On October 26, in New York City, Microsoft held an event to promote several new pieces of Windows 10 hardware and some specific software innovations. As you would expect, the production was very slick and the products on display were impressive and well received. However, there was a subtle theme running throughout the entire event that may have a greater impact on future PC sales than you might realize.
The Microsoft Windows 10 Event emphasized the importance of Windows 10 and the series of Surface PCs announced at the show as creative tools for artists and other nontraditional, keyboard-wielding users. This is a bit of a shift for Microsoft and highlights the company's belief that data visualization is the vital skillset of the future.
Last week we discussed Power BI, Microsoft's data visualization tool, and the belief that data visualization will play an important role in future enterprise communications. We also discussed how there was lack of skilled people who could actually create worthwhile data visualizations.
Well, the Surface Studio, announced at the Windows 10 Event, attempts to provide an all-in-one tool for whatever skilled people in data visualization do exist. It is a workstation class PC that can transform into a digital canvas where the pen becomes the preferred interface.
When you couple the Surface Studio with the Surface Dial, you get a viable alternative interface for a computer that practically eliminates the need for a keyboard and mouse. The Surface Dial is a peripheral that allows the user to scroll, zoom, and navigate a Surface Studio PC in a more intuitive, more artful way.
Also announced at the Windows 10 Event was a new feature set called the Windows 10 Creators Update, which will add tools to the operating system enabling the creation and sharing of 3D and mixed reality content. This is yet another example of Microsoft's intent to create a set of visualization and graphics tools that everyone can use and, if all goes to plan, learn from.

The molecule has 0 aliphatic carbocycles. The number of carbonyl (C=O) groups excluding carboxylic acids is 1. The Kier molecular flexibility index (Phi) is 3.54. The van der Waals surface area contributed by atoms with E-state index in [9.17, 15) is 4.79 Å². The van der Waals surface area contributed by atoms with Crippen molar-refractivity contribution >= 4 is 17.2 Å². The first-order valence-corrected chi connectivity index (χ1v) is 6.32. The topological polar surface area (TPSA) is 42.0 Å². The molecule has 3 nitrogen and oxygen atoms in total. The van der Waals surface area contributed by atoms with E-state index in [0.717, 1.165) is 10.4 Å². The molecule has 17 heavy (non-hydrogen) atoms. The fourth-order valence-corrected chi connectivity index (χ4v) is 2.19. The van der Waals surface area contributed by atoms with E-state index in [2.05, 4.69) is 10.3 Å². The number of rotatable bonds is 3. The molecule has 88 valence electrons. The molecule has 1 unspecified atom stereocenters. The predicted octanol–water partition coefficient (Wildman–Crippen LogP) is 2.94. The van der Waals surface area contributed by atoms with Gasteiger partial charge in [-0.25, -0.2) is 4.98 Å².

What it means
Whether we like it or not, and whether it is a good thing or not, data is being collected on just about everything that happens—and it is being captured at an ever increasing rate. Governments, corporate enterprises, and even some autonomous machines in the Internet of Things are all collecting data about us and about how we interact with the world.
However, to glean any useful information out of all that data requires more than just the ability to compile a few tables. Someone with a particular set of skills is going to have to create a visualization of that data that communicates actionable information for decision makers. Microsoft is positioning itself to be the toolmaker for those important skilled individuals.
In years past, Microsoft was seemingly content to let its rival Apple have the mindshare when it came to artists and other creative people and their choice of computer tools, but those days are over. With this latest crop of Surface PCs and Windows 10 feature updates, Microsoft has issued a challenge to Apple and its previous domination in this area.
In just about every measurable way, Microsoft's line of Surface hardware products outperforms the competition. Windows 10 software tools for artists are vastly improved and are comparable to everything else on the market. It may be time to declare Microsoft as the best source for digital artists' tools. It is obvious Microsoft believes this is the case, but only time will tell if users agree. In what direction does your enterprise lean?
- Microsoft wants to bring better data visualization to your enterprise
- Microsoft Surface Pro 4: The smart person's guide
- 3D printing: The smart person's guide
- Windows 10: The smart person's guide
Has Microsoft become the best source for digital tools for artists, supplanting Apple products? Share your opinions with the TechRepublic community in the discussion thread below.
Mark W. Kaelin has been writing and editing stories about the IT industry, gadgets, finance, accounting, and tech-life for more than 25 years. Most recently, he has been a regular contributor to BreakingModern.com, aNewDomain.net, and TechRepublic.